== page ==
Eww. That was my first thought when I saw the numbers after three quarters of the season. In the 2017 version of the Southeastern Conference there are just four good-to-great teams and one average team that can surprise one or two better opponents. All the rest are substandard-to-bad teams with severe problems on one or both sides of the ball. With the current climate and some tough games ahead, I don’t expect we’ll see much better by the end of the year. In fact, we may see one or two drop a peg or two.

But for the Tigers? The situation is the opportunity of a lifetime. Beat Georgia and Alabama in Jordan-Hare Stadium in the next three weeks, and this team will have one of the greatest chances ever to make history—by beating both of those teams a SECOND time in the same season.

Picture this—a one-loss Georgia team will still go to the SEC Championship game and will be slated to go to the playoffs if it wins. A one-loss Alabama team will likely STILL get an invitation, too. So if Auburn can manage both in Jordan-Hare, it will meet Georgia again in the Georgia Dome. Win there, and it would be downright criminal not to let the Tigers into the CFP—where their likely opponent will be Alabama after the Mother of all Iron Bowls. Win that, and it’s on to the National Championship.

A hard road? Surely, but still a possibility even at this late date in the season. It’s something a lot of people were doubting just a few weeks ago. And, if we win twice against both Georgia and Alabama in the same season?

Oh, yeah. It will feel just like this.


  1. Acid Reign Acid Reign says:

    ……I was watching some of the SEC nation guys talking about the playoff this morning, and they were of the opinion that any team in the top ten that loses now, is out of it. I would be surprised if Alabama lost a close Iron Bowl, and were left out at 11-1. Also, I’m not sure that even if Auburn runs the table thru the SEC title game, that it can pass enough teams to get in.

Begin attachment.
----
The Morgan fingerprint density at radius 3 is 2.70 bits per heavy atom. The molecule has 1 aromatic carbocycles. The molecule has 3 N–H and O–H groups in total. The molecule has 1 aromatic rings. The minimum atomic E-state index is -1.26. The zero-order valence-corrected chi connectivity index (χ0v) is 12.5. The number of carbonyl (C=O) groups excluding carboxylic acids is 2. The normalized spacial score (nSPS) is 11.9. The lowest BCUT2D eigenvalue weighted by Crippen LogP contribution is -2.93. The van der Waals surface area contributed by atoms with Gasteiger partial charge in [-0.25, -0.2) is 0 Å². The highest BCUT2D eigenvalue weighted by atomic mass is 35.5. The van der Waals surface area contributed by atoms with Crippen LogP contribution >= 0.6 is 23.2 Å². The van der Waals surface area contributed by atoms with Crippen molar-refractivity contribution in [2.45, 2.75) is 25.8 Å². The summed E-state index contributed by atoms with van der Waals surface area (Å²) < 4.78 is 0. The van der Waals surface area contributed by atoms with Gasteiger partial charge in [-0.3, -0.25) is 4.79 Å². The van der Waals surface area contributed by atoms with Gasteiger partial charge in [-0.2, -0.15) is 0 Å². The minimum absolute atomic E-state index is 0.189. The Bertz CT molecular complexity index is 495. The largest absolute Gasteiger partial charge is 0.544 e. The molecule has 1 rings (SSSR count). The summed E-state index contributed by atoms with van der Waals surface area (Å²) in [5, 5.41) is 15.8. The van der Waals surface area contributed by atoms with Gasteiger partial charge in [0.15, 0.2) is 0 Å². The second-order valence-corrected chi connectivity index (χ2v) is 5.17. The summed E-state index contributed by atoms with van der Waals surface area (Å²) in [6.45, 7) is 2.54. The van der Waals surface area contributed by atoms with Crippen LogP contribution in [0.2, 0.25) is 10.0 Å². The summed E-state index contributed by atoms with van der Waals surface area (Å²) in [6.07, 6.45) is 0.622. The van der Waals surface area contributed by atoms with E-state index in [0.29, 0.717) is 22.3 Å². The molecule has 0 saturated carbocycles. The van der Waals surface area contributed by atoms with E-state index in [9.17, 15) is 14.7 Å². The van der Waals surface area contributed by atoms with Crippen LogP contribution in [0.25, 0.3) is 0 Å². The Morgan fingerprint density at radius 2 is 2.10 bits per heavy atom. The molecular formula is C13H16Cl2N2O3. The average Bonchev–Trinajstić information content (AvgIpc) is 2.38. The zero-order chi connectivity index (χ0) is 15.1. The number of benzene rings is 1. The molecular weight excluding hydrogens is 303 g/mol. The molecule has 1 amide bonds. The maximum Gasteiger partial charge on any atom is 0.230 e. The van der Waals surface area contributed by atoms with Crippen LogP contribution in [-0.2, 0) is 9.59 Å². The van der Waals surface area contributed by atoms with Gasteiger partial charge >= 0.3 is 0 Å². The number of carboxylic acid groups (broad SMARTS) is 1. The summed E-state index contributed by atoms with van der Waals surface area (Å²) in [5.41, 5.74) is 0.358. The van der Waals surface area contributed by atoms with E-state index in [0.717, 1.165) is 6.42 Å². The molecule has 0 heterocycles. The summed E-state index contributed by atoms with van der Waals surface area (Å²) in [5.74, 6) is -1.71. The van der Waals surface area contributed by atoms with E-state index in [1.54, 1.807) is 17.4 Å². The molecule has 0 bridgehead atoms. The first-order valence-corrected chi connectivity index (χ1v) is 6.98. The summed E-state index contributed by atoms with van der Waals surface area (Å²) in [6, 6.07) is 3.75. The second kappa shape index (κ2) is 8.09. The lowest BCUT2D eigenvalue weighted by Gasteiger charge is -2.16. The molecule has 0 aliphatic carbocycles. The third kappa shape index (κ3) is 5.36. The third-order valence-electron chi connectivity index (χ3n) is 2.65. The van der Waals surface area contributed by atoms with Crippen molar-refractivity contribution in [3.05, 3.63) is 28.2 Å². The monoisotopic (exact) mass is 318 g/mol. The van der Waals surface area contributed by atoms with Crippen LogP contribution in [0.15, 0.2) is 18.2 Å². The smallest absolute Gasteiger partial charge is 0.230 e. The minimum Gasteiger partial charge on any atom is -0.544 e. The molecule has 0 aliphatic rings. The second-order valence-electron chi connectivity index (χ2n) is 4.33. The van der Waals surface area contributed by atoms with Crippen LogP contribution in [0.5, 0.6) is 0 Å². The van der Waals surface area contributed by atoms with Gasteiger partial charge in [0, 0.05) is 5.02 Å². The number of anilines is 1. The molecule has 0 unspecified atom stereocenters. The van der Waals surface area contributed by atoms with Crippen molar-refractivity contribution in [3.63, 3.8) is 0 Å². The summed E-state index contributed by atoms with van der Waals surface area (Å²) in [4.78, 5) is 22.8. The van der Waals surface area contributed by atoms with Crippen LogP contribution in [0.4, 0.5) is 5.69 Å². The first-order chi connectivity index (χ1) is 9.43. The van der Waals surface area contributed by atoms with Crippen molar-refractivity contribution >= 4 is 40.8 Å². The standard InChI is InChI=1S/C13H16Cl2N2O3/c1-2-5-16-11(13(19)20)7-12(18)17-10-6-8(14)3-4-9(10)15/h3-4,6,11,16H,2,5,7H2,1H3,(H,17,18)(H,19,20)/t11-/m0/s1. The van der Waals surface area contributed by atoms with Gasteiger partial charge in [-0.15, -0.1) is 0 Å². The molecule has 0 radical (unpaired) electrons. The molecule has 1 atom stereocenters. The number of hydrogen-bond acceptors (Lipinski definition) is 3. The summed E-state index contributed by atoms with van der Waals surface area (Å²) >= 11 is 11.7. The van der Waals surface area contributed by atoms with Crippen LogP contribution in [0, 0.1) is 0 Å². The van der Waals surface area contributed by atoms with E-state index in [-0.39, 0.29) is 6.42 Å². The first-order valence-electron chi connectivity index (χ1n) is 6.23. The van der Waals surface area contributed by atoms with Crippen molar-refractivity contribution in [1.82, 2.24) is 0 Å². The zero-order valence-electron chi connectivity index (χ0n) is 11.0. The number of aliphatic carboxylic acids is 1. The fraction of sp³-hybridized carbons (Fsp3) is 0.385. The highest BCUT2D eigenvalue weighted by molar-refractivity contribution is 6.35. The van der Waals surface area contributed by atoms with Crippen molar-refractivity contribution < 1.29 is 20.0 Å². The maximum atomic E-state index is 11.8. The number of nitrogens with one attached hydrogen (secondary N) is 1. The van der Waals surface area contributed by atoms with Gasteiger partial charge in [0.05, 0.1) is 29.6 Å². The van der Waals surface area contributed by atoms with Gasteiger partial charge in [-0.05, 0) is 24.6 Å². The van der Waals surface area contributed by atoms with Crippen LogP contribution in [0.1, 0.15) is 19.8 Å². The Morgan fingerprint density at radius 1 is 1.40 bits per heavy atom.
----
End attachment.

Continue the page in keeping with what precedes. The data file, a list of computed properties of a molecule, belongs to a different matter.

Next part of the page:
…..Regardless, though, we need to win this weekend, before worrying about it!

    • jlobailey says:

      I’m worried about the prospect that Auburn could win out, and the committee would still keep them out of the playoff at 11-2. I think the committee would include a 11-1 Alabama over an 11-2 Auburn because of the precedent that was set last year with PSU/OSU. PSU had the head-to-head and the conference championship, but the committee apparently thought OSU was the “better team.”

  2. Tigerpharm says:

    Love your work Sully.

    Call me crazy or call me naive but I ‘m looking for the Tigers to make history!

  3. uglyjoe says:

    I think you guys are trying to analyze a system with too many degrees of freedom. At this point, I’m pulling for bedlam, and I want to see Auburn continue to win……too much football left to play, but dammit it’s entertaining.